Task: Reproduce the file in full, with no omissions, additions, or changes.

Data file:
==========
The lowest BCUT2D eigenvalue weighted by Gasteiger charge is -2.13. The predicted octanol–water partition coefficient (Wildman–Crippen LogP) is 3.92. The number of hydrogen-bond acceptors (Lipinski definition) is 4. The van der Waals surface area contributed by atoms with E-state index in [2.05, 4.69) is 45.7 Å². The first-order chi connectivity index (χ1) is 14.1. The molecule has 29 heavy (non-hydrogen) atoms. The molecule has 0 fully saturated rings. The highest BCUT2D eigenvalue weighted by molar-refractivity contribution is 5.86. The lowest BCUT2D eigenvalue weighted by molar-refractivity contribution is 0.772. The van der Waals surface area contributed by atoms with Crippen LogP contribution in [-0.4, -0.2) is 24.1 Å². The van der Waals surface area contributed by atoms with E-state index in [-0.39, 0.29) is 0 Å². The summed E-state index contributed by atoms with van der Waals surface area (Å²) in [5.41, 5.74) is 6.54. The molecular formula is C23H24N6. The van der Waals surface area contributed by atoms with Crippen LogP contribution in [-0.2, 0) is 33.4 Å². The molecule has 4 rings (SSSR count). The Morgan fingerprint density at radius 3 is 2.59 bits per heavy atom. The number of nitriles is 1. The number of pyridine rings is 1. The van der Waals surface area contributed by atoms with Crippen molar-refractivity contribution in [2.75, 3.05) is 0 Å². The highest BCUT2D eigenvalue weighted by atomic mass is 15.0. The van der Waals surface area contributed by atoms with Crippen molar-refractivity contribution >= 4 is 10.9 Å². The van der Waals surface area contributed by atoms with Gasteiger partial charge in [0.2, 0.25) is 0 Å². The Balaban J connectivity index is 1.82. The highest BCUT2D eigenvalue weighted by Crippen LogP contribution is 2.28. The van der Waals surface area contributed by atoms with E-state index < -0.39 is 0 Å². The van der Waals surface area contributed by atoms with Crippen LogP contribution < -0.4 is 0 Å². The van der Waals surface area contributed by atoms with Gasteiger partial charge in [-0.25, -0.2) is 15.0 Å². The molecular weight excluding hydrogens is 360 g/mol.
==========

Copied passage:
The lowest BCUT2D eigenvalue weighted by Gasteiger charge is -2.13. The predicted octanol–water partition coefficient (Wildman–Crippen LogP) is 3.92. The number of hydrogen-bond acceptors (Lipinski definition) is 4. The van der Waals surface area contributed by atoms with E-state index in [2.05, 4.69) is 45.7 Å². The first-order chi connectivity index (χ1) is 14.1. The molecule has 29 heavy (non-hydrogen) atoms. The molecule has 0 fully saturated rings. The highest BCUT2D eigenvalue weighted by molar-refractivity contribution is 5.86. The lowest BCUT2D eigenvalue weighted by molar-refractivity contribution is 0.772. The van der Waals surface area contributed by atoms with Crippen LogP contribution in [-0.4, -0.2) is 24.1 Å². The van der Waals surface area contributed by atoms with E-state index in [-0.39, 0.29) is 0 Å². The summed E-state index contributed by atoms with van der Waals surface area (Å²) in [5.41, 5.74) is 6.54. The molecular formula is C23H24N6. The van der Waals surface area contributed by atoms with Crippen LogP contribution in [-0.2, 0) is 33.4 Å². The molecule has 4 rings (SSSR count). The Morgan fingerprint density at radius 3 is 2.59 bits per heavy atom. The number of nitriles is 1. The number of pyridine rings is 1. The van der Waals surface area contributed by atoms with Crippen molar-refractivity contribution in [2.75, 3.05) is 0 Å². The highest BCUT2D eigenvalue weighted by atomic mass is 15.0. The van der Waals surface area contributed by atoms with Crippen molar-refractivity contribution >= 4 is 10.9 Å². The van der Waals surface area contributed by atoms with Gasteiger partial charge in [0.2, 0.25) is 0 Å². The Balaban J connectivity index is 1.82. The highest BCUT2D eigenvalue weighted by Crippen LogP contribution is 2.28. The van der Waals surface area contributed by atoms with E-state index < -0.39 is 0 Å². The van der Waals surface area contributed by atoms with Crippen LogP contribution < -0.4 is 0 Å². The van der Waals surface area contributed by atoms with Gasteiger partial charge in [-0.25, -0.2) is 15.0 Å². The molecular weight excluding hydrogens is 360 g/mol.